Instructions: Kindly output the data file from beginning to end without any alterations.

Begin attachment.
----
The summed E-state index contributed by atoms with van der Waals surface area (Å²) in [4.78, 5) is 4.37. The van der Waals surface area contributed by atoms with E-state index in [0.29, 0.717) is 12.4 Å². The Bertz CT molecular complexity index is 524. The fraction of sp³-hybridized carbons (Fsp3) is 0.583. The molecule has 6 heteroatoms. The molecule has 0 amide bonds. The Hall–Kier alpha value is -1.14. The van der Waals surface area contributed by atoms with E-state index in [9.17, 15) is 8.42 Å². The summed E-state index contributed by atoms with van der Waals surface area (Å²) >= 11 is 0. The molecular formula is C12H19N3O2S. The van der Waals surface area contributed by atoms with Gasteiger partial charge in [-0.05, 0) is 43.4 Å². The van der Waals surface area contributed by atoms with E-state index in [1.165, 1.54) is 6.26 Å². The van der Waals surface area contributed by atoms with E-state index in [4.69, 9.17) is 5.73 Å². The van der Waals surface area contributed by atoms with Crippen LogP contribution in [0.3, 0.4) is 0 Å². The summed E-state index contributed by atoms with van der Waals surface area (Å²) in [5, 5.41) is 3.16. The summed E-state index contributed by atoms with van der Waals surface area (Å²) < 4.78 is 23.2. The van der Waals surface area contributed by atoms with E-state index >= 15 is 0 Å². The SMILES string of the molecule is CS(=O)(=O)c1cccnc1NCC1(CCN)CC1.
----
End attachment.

The summed E-state index contributed by atoms with van der Waals surface area (Å²) in [4.78, 5) is 4.37. The van der Waals surface area contributed by atoms with E-state index in [0.29, 0.717) is 12.4 Å². The Bertz CT molecular complexity index is 524. The fraction of sp³-hybridized carbons (Fsp3) is 0.583. The molecule has 6 heteroatoms. The molecule has 0 amide bonds. The Hall–Kier alpha value is -1.14. The van der Waals surface area contributed by atoms with E-state index in [9.17, 15) is 8.42 Å². The summed E-state index contributed by atoms with van der Waals surface area (Å²) >= 11 is 0. The molecular formula is C12H19N3O2S. The van der Waals surface area contributed by atoms with Gasteiger partial charge in [-0.05, 0) is 43.4 Å². The van der Waals surface area contributed by atoms with E-state index in [1.165, 1.54) is 6.26 Å². The van der Waals surface area contributed by atoms with E-state index in [4.69, 9.17) is 5.73 Å². The van der Waals surface area contributed by atoms with Crippen LogP contribution in [0.3, 0.4) is 0 Å². The summed E-state index contributed by atoms with van der Waals surface area (Å²) in [5, 5.41) is 3.16. The summed E-state index contributed by atoms with van der Waals surface area (Å²) < 4.78 is 23.2. The van der Waals surface area contributed by atoms with E-state index >= 15 is 0 Å². The SMILES string of the molecule is CS(=O)(=O)c1cccnc1NCC1(CCN)CC1.